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Government Affairs

Birds fly, dogs bark, OSHA regulates. And in today's environment, the Occupational Safety and Health Administration (OSHA) performs like the Energizer Bunny, relentless in its energy and determination to regulate — and its batteries are seemingly recharged with every citation issued.

Unfortunately, in its zest to govern occupational hazards, the agency has often overlooked a few key provisions of an important law — the Administrative Procedures Act — that sets parameters for promulgating standards based on the principles of due process required by the U.S. Constitution. As a result of OSHA's "science be damned" attitude, it has been repeatedly sued by unions and corporations and, in most instances, rebuffed by the courts for its "ready, fire, aim" regulatory proclivities. The agency has a pattern of issuing notices of proposed rulemaking and seeks justification for the rule as an afterthought. This is a disastrous way to govern.

The first example that comes to mind: silica. In late 2003, OSHA issued a draft proposed standard governing workplace exposures to crystalline silica, a small business review panel was convened, and participants — including the Small Business Administration's Office of Advocacy — told the agency in no uncertain terms that it had to reassess the need for the standard, its feasibility and its economic impact. (At the time of this writing, OSHA is still working to complete its risk assessment for silica.)

Concerned about the potential harm of this proposed standard on the masonry industry, MCAA representatives met with the head of OSHA to highlight provisions we viewed as unworkable. We must have made some pretty convincing arguments because OSHA agreed to work with us — that is, if we did a bit of its research for it. In other words, go out and collect the exposure testing data necessary to pinpoint certain tasks for which regulatory controls might be essential and demonstrate their success rate. Because as an industry we believe strongly in protecting our workers, MCAA agreed to generate data and offer recommendations to the Department of Labor that we knew would be feasible and effective.

This sounds fairly simple, but our efforts and those of OSHA are complicated by the work of outside groups such as the American Conference of Governmental Industrial Hygienists (ACGIH). Where OSHA establishes permissible exposure limits (PELs) for hazardous substances, the ACGIH sets threshold limit values (TLVs). Unfortunately, PELs and TLVs are viewed by many as essentially the same thing, with the main difference being that ACGIH tends to set these stringent limits without any consideration of technical, economic or analytical evidence.

Also, when it comes to setting new TLVs, ACGIH will allow the outside world to provide comments, but it has essentially made up its mind to embrace the concept by the time the proposed change is made public, and it is under no obligation to consider or respond to those public comments. As Pat Cleary from the National Association of Manufacturers (NAM) said on his manufacturers' weblog (www.blog.nam.org), "This is akin to self-regulating regulators run amok, romping drunk in a regulatory frenzy, dancing naked around the wooden totem of the god of regulation." Anyway, you get the picture.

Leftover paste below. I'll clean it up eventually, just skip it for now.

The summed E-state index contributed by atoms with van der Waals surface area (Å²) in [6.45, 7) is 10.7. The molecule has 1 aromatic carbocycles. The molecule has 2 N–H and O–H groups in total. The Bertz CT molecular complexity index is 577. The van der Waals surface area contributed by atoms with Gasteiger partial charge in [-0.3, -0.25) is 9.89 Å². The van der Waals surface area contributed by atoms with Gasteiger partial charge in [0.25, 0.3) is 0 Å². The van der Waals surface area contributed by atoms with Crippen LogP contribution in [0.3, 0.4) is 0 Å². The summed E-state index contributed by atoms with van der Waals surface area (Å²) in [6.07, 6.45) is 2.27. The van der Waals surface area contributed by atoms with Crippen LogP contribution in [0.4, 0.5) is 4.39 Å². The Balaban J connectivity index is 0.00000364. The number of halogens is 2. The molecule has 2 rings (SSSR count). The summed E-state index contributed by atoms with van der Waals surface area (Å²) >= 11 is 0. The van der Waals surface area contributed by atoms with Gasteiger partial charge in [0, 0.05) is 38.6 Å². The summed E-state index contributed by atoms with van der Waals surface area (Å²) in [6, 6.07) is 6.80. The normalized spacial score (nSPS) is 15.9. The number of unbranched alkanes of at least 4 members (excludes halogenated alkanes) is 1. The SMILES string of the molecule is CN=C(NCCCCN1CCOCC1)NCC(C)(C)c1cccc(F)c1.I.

ACGIH is not accountable to anyone, and yet OSHA incorporates its TLVs into its Hazard Communication Standard (HCS) on a regular basis — all in violation of the due process clause of the U.S. Constitution, the Administrative Procedures Act, the Federal Register Act, the Occupational Safety and Health Act, the Regulatory Flexibility Act, the Federal Advisory Committee Act, the Data Quality Act and the Paperwork Reduction Act.

And guess what? The current chairman of the ACGIH is none other than a Regional Administrator of OSHA. ACGIH presumably pays this OSHA official's expenses on weekends to help it put some spit and polish on the recommended TLV; he then switches hats — back to his day job — to anxiously await the arrival by mail of the new TLV he's endorsed so he can share it with OSHA. There's certainly something wrong with this picture!

The latest pronouncement from ACGIH is its intention to lower the TLV for Portland cement from 10 milligrams per cubic meter to one milligram per cubic meter and classify it as a possible human carcinogen. So, after all the concerns raised about the inclusion of Portland cement in the scope of the hexavalent chromium rule due to dermal exposures, now we have to contend with the "science" ACGIH is using to claim inhalation exposures to Portland cement have resulted in reduced lung capacity for employees in the manufacturing sector.

If ACGIH is successful in moving forward with this new TLV — and MCAA will do everything it can to intercept it — manufacturers will have to put the TLV on their Material Safety Data Sheet (MSDS) and, according to OSHA, end users will have to "tell employees that a recognized authority, in this case ACGIH, recommends a particular exposure limit based on a health hazard determination." Then I can just imagine OSHA being pressured to issue a separate PEL, along with all the appropriate bells and whistles, for Portland cement. Etc, etc, etc.

I don't think the Founding Fathers would have sanctioned such an overreaching and unjustifiable government regulatory effort.







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